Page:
Rarity, Applejack, Apple Bloom, and Babs Seed are headed to Manehattan’s Carneighie Hall to see a show, just as Manehattan is currently experiencing a crime wave as a result of an infamous thief named Rough Diamond, who is stealing all the precious gems and jewels in the city. The show ends up highlighting the “Great and Powerful” Trixie, who, for her climax, makes the Ostlerheimer Diamond disappear. However, it fails to reappear when the trick is done, indicating it was stolen, and the girls blame Trixie and try to go up and grab her. However, the police soon appear and seal off the theater, revealing that the entire thing was a sting operation to try and lure Rough Diamond out and catch her, with the diamond in the show being a fake with a transmitter. However, the fake is found in Applejack’s hat, and, suspecting the thief realized it was a fake, the group goes to the stage director’s office and find someone forced the lock. On opening the safe inside, a smoke bomb goes off, and when it clears the diamond is gone. The chief of police reveals there was a transmitter in that diamond as well, and this time it’s found in Trixie’s hat. Due to her rather unpleasant past, Trixie is immediately branded as the thief and the girls as her accomplices, prompting them all to beat a hasty escape. Trixie insists she’s innocent and was framed in spite of the girls accusing her too, and in the end they decide to catch the real thief themselves.
Apple Bloom and Fluttershy end up going after a clue that the thief accidentally left in Trixie’s hat: a scrap of paper from the city museum that contains the letters “OOF ANT”. They deduce that it’s referring to the Forehoof Pendant and is her next target. Applejack, Rarity, Trixie, and Babs check out jewelry stores looking for places the thief would have sold the diamonds she stole. During the trip, Babs learns about Trixie’s past on seeing her looking despondent, and she admits to her she used to be the same way, but says just because they were once bad doesn’t mean they have to “stay that way”. They find a store she sold the diamonds too, but all they manage to get is her Cutie Mark is a rough diamond. The girls end up sneaking into the museum and setting up an ambush that night, and the disguised Rough Diamond appears, but she manages to avoid capture again by setting off another smoke bomb. In the attempts to seize her, Apple Bloom trips the alarm and soon they’re surrounded by police. When it looks like they’ll all be taken away, Babs suddenly announces that Trixie was the thief all along and that they were conned into believing her story about innocence, prompting the police to let her go. However, as soon as she’s free, she ambushes one of the policeponies and has Trixie tie her up, declaring her to be the real thief. She reveals the policepony was near Trixie the whole time the day before and had plenty of opportunities to take and switch the diamonds, and was also one of the officers who got the combination from the director and opened the safe, allowing her to use a smoke bomb and steal the diamond once it was open. Finally, Babs points out how she knew she was the bad officer: her Cutie Mark of a police badge is smudged, the result of having to hastily paint over her real Cutie Mark of a rough diamond in a hurry. Rough Diamond is taken away, Trixie is cleared of guilt and thanks Babs, and the show goes on as planned.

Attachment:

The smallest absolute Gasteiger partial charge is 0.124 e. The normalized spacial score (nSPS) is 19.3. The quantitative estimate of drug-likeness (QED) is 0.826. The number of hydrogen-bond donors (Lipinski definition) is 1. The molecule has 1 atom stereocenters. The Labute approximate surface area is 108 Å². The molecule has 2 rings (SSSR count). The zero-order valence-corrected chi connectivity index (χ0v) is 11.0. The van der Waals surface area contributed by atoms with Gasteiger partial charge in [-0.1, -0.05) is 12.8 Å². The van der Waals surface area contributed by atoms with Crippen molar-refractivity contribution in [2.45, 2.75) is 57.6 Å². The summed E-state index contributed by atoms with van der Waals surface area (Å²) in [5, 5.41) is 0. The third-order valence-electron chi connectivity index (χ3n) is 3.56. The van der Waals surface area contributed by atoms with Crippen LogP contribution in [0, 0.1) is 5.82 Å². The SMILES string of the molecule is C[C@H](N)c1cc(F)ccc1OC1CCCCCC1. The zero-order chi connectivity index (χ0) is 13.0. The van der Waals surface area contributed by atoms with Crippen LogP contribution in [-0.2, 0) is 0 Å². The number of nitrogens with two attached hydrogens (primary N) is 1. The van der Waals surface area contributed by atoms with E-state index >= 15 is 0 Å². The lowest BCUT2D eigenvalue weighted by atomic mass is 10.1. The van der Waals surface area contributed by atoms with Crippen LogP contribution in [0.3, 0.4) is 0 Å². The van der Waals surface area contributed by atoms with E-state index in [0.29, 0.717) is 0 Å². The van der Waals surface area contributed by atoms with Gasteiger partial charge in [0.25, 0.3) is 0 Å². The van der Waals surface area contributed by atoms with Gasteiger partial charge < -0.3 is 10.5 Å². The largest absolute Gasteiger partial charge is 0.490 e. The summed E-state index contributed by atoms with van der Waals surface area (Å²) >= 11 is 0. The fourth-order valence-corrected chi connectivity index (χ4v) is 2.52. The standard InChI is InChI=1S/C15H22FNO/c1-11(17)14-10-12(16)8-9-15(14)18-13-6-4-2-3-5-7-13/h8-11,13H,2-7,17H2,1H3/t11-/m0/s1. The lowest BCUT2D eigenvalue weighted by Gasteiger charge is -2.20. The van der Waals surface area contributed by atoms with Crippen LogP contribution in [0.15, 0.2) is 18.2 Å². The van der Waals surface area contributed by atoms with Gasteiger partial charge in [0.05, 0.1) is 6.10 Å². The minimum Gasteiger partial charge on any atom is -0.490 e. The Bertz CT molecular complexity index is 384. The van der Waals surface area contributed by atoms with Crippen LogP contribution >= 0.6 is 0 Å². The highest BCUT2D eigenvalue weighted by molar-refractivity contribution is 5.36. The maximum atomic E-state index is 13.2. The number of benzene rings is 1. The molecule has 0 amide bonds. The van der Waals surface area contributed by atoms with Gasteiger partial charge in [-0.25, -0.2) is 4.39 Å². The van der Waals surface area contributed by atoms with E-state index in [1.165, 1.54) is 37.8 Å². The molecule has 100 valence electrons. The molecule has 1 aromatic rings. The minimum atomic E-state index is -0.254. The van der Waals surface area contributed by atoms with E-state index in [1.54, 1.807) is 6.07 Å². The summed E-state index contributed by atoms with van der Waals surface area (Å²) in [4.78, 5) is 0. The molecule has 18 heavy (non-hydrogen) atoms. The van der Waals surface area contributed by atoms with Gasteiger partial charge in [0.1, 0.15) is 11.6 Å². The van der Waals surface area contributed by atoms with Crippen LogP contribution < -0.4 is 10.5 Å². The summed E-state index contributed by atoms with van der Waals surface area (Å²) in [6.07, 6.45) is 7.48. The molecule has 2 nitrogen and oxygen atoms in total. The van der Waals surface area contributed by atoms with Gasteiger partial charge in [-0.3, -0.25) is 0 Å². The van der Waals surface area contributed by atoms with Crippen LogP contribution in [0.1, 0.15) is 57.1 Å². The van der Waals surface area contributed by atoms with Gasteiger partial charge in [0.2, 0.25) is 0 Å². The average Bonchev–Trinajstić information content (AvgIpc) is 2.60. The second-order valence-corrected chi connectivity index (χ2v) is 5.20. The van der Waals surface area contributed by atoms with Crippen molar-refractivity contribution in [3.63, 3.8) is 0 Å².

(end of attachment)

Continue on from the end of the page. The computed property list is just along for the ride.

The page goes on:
I’m not a Trixie fan, but I liked this one. It wasn’t as dramatic as the others even though it was a bit “different” from the show’s usual fare, but this time it seemed a lot more like a standard episode. It was paced well for it too (two issues seems to read in about the time of a standard 22 minute episode). After the last arc mucked up things so much, it was nice to get back in the show’s “spirit” with this one. The artwork seems a bit more cartoony, but it’s not too distracting, and the plotline has good fun and laughs. There’s not much to say else about this one. It just works. All the characters seemed in character, the plotline seemed close enough to the show to be plausible as a regular episode of the show, and while it may not have been monumental, it was a good little story and had a good little message in the end about willing to be open to give people second chances (third chances in Trixie’s case…). To top it all off, it highlighted two of the more popular extra characters in the series: Babs Seed and Trixie Lulamoon.
So yeah, it was nice. Probably not a “must-see”, but a good little story, and that’s pretty much all there is to say about it. I enjoyed it.
The title is possibly a takeoff of “Manhattan Melodies”, the name of the fictional musical the Muppets wrote in “The Muppets Take Manhattan”.
The first arc not to include all six members of the Mane Six (although the first not to feature them predominantly was story arc #3).
Chronologically, this arc likely takes place during Season Four, but could honestly take place any time after Season Three’s “Magic Duel” and “One Bad Apple”.
Although the Great and Powerful Trixie had appeared in story arc #2, this is the first to include her as a character. The same with Babs Seed.
Carneighie Hall is a takeoff of Carnagie Hall. Outside of it, two background ponies are giving their take on the classic “Carnagie Hall” joke.
Based on the sign, the stage director’s name is “Clyde Giddyup”. He has an IDW book on the shelf.
The combination of the safe is 4-14-84 in the director’s office. April 14, 1984 was the original air date of the first stand-alone episode for the original “My Little Pony” series.
The newspaper being sold in Manehattan is Equestria Daily. This is the same name as the biggest fansite for the fandom.
3 Stars out of 5